The Bujinkan Dojo (武神館道場) was founded by Dr. Masaaki Hatsumi (初見良昭) and named in honour of his teacher, Toshitsugu Takamatsu (高松 寿嗣). The name Bujinkan (武神館) can roughly be translated as Palace of the Divine Warrior.
The Bujinkan principally teaches the nine schools of traditional Japanese martial arts that Hatsumi Sensei inherited from his teacher, Takamatsu Sensei – collectively known as Bujinkan Budo Taijutsu(武神館武道体術).
Many of these old traditional styles, or koryu(古流) were often lost or forgotten after the practice of martial arts in Japan was banned during the post World War II occupation. However, a few dedicated masters manged to keep some of these schools alive during this difficult period. We are indeed very fortunate in that nine such schools have been passed down to us today in the Bujinkan.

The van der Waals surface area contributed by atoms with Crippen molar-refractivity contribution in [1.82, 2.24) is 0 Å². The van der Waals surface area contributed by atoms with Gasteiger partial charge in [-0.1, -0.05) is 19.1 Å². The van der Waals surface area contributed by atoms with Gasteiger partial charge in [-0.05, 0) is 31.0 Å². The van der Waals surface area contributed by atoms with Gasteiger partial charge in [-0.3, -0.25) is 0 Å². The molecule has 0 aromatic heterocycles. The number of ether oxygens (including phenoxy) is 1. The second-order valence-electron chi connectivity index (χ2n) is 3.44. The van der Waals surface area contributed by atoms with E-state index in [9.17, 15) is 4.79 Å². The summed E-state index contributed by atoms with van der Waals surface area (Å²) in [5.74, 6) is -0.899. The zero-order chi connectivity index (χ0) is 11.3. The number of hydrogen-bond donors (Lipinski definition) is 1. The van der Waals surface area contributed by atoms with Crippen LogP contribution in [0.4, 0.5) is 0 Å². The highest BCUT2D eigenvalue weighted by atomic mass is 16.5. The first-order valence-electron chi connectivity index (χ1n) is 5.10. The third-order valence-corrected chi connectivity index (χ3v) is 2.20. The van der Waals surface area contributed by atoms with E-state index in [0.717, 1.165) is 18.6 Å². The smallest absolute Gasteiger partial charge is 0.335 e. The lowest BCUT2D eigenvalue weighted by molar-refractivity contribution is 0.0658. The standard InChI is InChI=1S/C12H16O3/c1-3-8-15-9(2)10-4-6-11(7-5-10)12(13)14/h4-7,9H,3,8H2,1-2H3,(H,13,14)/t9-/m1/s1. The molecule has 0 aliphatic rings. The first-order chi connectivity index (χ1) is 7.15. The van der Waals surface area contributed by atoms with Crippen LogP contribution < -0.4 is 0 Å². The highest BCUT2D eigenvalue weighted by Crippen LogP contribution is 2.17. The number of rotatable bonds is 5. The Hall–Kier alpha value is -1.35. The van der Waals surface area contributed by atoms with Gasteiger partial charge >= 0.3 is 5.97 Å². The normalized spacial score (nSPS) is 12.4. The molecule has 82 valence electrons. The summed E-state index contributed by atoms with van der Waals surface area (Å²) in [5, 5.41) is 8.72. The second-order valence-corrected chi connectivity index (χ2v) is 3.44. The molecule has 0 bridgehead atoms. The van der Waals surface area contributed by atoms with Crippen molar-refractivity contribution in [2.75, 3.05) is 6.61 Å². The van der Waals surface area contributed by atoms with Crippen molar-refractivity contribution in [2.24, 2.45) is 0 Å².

Each of these nine schools has it’s own particular characteristic way of movement and contain techniques for use both with and without weapons, some of which are unique to some of the schools.
Several of the schools in the Bujinkan are related to one another and some share similar histories. Some of the schools histories date back almost 900 years.
The schools of the Bujinkan:
- Togakure-ryū Ninpō Taijutsu (戸隠流忍法体術)
- Gyokko ryū Kosshi jutsu (玉虎流骨指術)
- Kuki Shinden Happō Bikenjutsu (九鬼神伝流八法秘剣術)
- Koto Ryū Koppō jutsu (虎倒流骨法術)
- Shinden Fudo Ryū Dakentai jutsu (神伝不動流打拳体術)
- Takagi Yoshin Ryū Jūtai jutsu (高木揚心流柔体術)
- Gikan Ryū Koppō jutsu (義鑑流骨法術)
- Gyokushin-ryū Ryū Ninpō (玉心流忍法)
- Kumogakure Ryū Ninpō (雲隠流忍法)
Hatsumi Sensei: “Taijutsu is an art form, it is your body is expressing itself through movement”.